The former President didn’t mention the current President by name in his remarks, but he didn’t really need to do that. With the possible exception of Lyndon Johnson, who became obsessed with the nightly news coverage of the Vietnam War, there hasn’t been a President who has become perhaps the most well-known addict of cable news in the nation. According to the many reports about how the President spends his time that has come out of the White House, Trump spends several hours in both the morning and evening and time during the course of the workday, watching news coverage on one of the cable news networks. Usually, he’s watching his preferred network, Fox News Channel, something that one can tell usually by following his Twitter feed where he often repeats things that had just been covered on Fox & Friends.

Trump is also the most prolific political Twitter user out there, a habit he developed long before running for President and one that he has continued during the nearly three years that he’s been in office. Indeed, Trump’s twitter account has become his chief means of communicating with the public, especially since his Administration has basically ended the practice of the daily press briefing. There is seldom a day that goes by without a Twitter outburst of some kind from the President and, often, one that ends up defining the news day. He has also used his Twitter account to announce staff and Cabinet Department changes, such as the departure of former Secretary of Defense James Mattis, former Department of Homeland Security Secretary Kirstjen Nielsen, and National Security Adviser John Bolton.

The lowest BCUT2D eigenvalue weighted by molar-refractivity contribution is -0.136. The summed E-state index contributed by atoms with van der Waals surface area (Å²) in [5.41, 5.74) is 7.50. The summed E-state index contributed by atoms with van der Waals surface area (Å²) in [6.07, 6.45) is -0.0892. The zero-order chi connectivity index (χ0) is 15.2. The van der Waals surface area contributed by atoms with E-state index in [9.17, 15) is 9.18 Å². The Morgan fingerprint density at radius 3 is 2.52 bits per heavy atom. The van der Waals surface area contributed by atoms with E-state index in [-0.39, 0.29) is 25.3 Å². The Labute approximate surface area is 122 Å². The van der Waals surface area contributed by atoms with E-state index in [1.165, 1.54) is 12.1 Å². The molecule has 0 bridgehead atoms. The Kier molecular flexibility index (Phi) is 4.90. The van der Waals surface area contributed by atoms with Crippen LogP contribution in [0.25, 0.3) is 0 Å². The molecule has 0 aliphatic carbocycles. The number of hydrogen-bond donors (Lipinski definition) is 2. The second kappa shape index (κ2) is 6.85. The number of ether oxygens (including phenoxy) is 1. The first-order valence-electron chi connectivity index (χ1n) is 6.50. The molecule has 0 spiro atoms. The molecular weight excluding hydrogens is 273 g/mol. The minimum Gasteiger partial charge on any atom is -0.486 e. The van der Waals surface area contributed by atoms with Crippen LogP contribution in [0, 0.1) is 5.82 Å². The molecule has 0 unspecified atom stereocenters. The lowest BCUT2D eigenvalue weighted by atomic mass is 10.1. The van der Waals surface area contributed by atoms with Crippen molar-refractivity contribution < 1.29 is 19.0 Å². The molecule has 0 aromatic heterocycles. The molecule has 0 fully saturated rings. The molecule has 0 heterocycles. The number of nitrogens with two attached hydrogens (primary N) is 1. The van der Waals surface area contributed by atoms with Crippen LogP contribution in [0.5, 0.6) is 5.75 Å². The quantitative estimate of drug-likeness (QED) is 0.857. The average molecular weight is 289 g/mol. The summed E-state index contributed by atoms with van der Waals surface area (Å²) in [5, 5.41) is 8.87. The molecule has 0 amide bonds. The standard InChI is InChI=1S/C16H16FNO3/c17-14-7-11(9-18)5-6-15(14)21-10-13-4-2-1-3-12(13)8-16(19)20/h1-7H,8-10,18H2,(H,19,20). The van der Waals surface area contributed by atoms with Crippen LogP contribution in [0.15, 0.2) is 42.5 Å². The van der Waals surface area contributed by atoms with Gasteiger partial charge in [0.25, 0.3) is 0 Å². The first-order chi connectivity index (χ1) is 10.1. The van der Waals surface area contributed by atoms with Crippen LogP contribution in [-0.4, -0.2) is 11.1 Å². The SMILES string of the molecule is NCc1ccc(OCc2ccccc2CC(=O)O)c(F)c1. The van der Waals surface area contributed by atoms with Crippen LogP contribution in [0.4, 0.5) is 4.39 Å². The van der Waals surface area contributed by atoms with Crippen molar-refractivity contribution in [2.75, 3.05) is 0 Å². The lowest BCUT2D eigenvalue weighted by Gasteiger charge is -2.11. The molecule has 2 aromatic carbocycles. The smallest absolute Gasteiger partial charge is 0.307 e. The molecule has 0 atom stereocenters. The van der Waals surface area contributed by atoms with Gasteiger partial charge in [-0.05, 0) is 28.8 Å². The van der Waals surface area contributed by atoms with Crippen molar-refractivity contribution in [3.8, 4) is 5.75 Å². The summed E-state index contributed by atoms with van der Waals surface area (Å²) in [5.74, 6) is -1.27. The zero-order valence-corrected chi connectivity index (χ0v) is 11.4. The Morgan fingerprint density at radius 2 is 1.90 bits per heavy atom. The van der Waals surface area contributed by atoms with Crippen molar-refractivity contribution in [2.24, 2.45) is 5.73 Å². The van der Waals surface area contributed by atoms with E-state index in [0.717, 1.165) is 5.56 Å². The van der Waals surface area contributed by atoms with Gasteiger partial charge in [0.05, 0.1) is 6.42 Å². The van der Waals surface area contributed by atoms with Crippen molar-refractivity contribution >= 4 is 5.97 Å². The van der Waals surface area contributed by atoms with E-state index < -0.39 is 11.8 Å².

Trump’s addiction to the news and social media stands in sharp contrast to his immediate predecessors. It was fairly well-known, for example, that President Obama avoided watching the news and that he confined most of his television times to evening hours during which he’d mostly watch Sports Center on ESPN or basketball games. Similarly, President George W. Bush, who was famously not much of a night owl, was reported to be another President who avoided excessive exposure to cable news, as did President Clinton before him.

Given the contrasts between those Presidents and the current occupant of the Oval Office, Obama’s advice is well-taken. Presidents already have access to all the information they need through their staff and the intelligence community. Adding to that by obsessively watching cable news, regardless of which network it might be, deprives a President of the kind of information they really need and, as we can see on a daily basis with Trump, fills their head with useless information, biased coverage, and self-reinforcing commentary that causes them to revert into an ideological bubble. The same is true of social media. That’s not to say that they don’t serve a purpose, but that both should be used in moderation and in ways that don’t create the kind of ideological bubbles that this President, and far too many other Americans, has fallen into.